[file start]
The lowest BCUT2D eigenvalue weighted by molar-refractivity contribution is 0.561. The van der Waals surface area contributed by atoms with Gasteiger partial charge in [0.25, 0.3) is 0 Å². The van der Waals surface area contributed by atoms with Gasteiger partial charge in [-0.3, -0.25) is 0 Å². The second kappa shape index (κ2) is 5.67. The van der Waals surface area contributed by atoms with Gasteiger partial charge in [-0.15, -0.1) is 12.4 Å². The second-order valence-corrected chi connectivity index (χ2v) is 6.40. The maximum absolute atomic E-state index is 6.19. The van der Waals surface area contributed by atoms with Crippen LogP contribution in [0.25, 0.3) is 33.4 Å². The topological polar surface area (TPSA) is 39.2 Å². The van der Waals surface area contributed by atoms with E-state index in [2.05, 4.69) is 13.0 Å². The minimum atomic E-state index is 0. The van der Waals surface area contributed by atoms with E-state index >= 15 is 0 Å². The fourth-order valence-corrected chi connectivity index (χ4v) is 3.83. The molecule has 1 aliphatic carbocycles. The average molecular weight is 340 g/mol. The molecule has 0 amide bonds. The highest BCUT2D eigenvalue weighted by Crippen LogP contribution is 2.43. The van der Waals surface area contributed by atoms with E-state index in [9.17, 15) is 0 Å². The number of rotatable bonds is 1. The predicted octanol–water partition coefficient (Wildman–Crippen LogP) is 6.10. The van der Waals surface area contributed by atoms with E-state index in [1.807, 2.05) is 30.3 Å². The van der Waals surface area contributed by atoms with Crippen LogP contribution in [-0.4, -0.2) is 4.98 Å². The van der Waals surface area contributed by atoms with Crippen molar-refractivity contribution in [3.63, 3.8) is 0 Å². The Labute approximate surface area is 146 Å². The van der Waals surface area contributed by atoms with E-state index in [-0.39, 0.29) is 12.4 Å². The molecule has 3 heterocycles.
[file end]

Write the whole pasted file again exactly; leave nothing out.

The lowest BCUT2D eigenvalue weighted by molar-refractivity contribution is 0.561. The van der Waals surface area contributed by atoms with Gasteiger partial charge in [0.25, 0.3) is 0 Å². The van der Waals surface area contributed by atoms with Gasteiger partial charge in [-0.3, -0.25) is 0 Å². The second kappa shape index (κ2) is 5.67. The van der Waals surface area contributed by atoms with Gasteiger partial charge in [-0.15, -0.1) is 12.4 Å². The second-order valence-corrected chi connectivity index (χ2v) is 6.40. The maximum absolute atomic E-state index is 6.19. The van der Waals surface area contributed by atoms with Crippen LogP contribution in [0.25, 0.3) is 33.4 Å². The topological polar surface area (TPSA) is 39.2 Å². The van der Waals surface area contributed by atoms with E-state index in [2.05, 4.69) is 13.0 Å². The minimum atomic E-state index is 0. The van der Waals surface area contributed by atoms with E-state index >= 15 is 0 Å². The fourth-order valence-corrected chi connectivity index (χ4v) is 3.83. The molecule has 1 aliphatic carbocycles. The average molecular weight is 340 g/mol. The molecule has 0 amide bonds. The highest BCUT2D eigenvalue weighted by Crippen LogP contribution is 2.43. The van der Waals surface area contributed by atoms with E-state index in [9.17, 15) is 0 Å². The number of rotatable bonds is 1. The predicted octanol–water partition coefficient (Wildman–Crippen LogP) is 6.10. The van der Waals surface area contributed by atoms with E-state index in [1.807, 2.05) is 30.3 Å². The van der Waals surface area contributed by atoms with Crippen LogP contribution in [-0.4, -0.2) is 4.98 Å². The van der Waals surface area contributed by atoms with Crippen molar-refractivity contribution in [3.63, 3.8) is 0 Å². The Labute approximate surface area is 146 Å². The van der Waals surface area contributed by atoms with E-state index in [-0.39, 0.29) is 12.4 Å². The molecule has 3 heterocycles.